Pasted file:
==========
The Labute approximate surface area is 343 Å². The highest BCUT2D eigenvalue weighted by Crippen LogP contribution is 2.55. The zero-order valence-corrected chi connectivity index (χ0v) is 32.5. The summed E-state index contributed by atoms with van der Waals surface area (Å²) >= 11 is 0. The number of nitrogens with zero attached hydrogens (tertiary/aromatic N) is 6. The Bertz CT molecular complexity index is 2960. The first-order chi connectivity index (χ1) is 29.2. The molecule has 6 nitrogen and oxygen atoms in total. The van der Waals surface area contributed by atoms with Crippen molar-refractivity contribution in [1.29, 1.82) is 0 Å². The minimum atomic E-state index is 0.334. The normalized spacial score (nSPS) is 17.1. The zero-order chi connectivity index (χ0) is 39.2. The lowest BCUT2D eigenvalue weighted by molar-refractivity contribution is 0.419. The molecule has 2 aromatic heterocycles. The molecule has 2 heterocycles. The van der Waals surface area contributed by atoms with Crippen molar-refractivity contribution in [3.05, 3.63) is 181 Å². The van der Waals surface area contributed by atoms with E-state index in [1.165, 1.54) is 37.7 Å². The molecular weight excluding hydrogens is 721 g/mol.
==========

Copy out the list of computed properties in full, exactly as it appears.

The Labute approximate surface area is 343 Å². The highest BCUT2D eigenvalue weighted by Crippen LogP contribution is 2.55. The zero-order valence-corrected chi connectivity index (χ0v) is 32.5. The summed E-state index contributed by atoms with van der Waals surface area (Å²) >= 11 is 0. The number of nitrogens with zero attached hydrogens (tertiary/aromatic N) is 6. The Bertz CT molecular complexity index is 2960. The first-order chi connectivity index (χ1) is 29.2. The molecule has 6 nitrogen and oxygen atoms in total. The van der Waals surface area contributed by atoms with Crippen molar-refractivity contribution in [1.29, 1.82) is 0 Å². The minimum atomic E-state index is 0.334. The normalized spacial score (nSPS) is 17.1. The zero-order chi connectivity index (χ0) is 39.2. The lowest BCUT2D eigenvalue weighted by molar-refractivity contribution is 0.419. The molecule has 2 aromatic heterocycles. The molecule has 2 heterocycles. The van der Waals surface area contributed by atoms with Crippen molar-refractivity contribution in [3.05, 3.63) is 181 Å². The van der Waals surface area contributed by atoms with E-state index in [1.165, 1.54) is 37.7 Å². The molecular weight excluding hydrogens is 721 g/mol.